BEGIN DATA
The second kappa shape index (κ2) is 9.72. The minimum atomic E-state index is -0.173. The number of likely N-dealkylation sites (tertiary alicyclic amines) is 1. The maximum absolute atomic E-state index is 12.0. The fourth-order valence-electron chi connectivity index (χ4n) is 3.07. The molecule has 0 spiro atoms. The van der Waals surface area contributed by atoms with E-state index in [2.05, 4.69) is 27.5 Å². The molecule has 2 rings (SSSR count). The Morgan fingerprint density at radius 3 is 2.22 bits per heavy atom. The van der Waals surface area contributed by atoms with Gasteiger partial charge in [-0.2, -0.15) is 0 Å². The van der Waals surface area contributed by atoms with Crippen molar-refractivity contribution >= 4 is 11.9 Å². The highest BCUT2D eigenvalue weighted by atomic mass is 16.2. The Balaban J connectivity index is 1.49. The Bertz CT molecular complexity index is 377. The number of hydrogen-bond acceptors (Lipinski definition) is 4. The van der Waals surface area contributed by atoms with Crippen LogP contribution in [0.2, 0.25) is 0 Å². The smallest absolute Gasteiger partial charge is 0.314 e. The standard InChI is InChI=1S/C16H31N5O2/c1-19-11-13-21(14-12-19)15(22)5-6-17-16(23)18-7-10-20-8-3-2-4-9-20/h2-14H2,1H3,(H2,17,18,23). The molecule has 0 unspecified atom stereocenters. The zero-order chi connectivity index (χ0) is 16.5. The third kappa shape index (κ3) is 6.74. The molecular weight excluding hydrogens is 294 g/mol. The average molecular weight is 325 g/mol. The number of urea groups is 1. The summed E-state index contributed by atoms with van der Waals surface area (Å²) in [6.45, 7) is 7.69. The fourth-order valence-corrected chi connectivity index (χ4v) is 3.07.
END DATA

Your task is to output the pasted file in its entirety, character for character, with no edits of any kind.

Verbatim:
The second kappa shape index (κ2) is 9.72. The minimum atomic E-state index is -0.173. The number of likely N-dealkylation sites (tertiary alicyclic amines) is 1. The maximum absolute atomic E-state index is 12.0. The fourth-order valence-electron chi connectivity index (χ4n) is 3.07. The molecule has 0 spiro atoms. The van der Waals surface area contributed by atoms with E-state index in [2.05, 4.69) is 27.5 Å². The molecule has 2 rings (SSSR count). The Morgan fingerprint density at radius 3 is 2.22 bits per heavy atom. The van der Waals surface area contributed by atoms with Gasteiger partial charge in [-0.2, -0.15) is 0 Å². The van der Waals surface area contributed by atoms with Crippen molar-refractivity contribution >= 4 is 11.9 Å². The highest BCUT2D eigenvalue weighted by atomic mass is 16.2. The Balaban J connectivity index is 1.49. The Bertz CT molecular complexity index is 377. The number of hydrogen-bond acceptors (Lipinski definition) is 4. The van der Waals surface area contributed by atoms with Crippen LogP contribution in [0.2, 0.25) is 0 Å². The smallest absolute Gasteiger partial charge is 0.314 e. The standard InChI is InChI=1S/C16H31N5O2/c1-19-11-13-21(14-12-19)15(22)5-6-17-16(23)18-7-10-20-8-3-2-4-9-20/h2-14H2,1H3,(H2,17,18,23). The molecule has 0 unspecified atom stereocenters. The zero-order chi connectivity index (χ0) is 16.5. The third kappa shape index (κ3) is 6.74. The molecular weight excluding hydrogens is 294 g/mol. The average molecular weight is 325 g/mol. The number of urea groups is 1. The summed E-state index contributed by atoms with van der Waals surface area (Å²) in [6.45, 7) is 7.69. The fourth-order valence-corrected chi connectivity index (χ4v) is 3.07.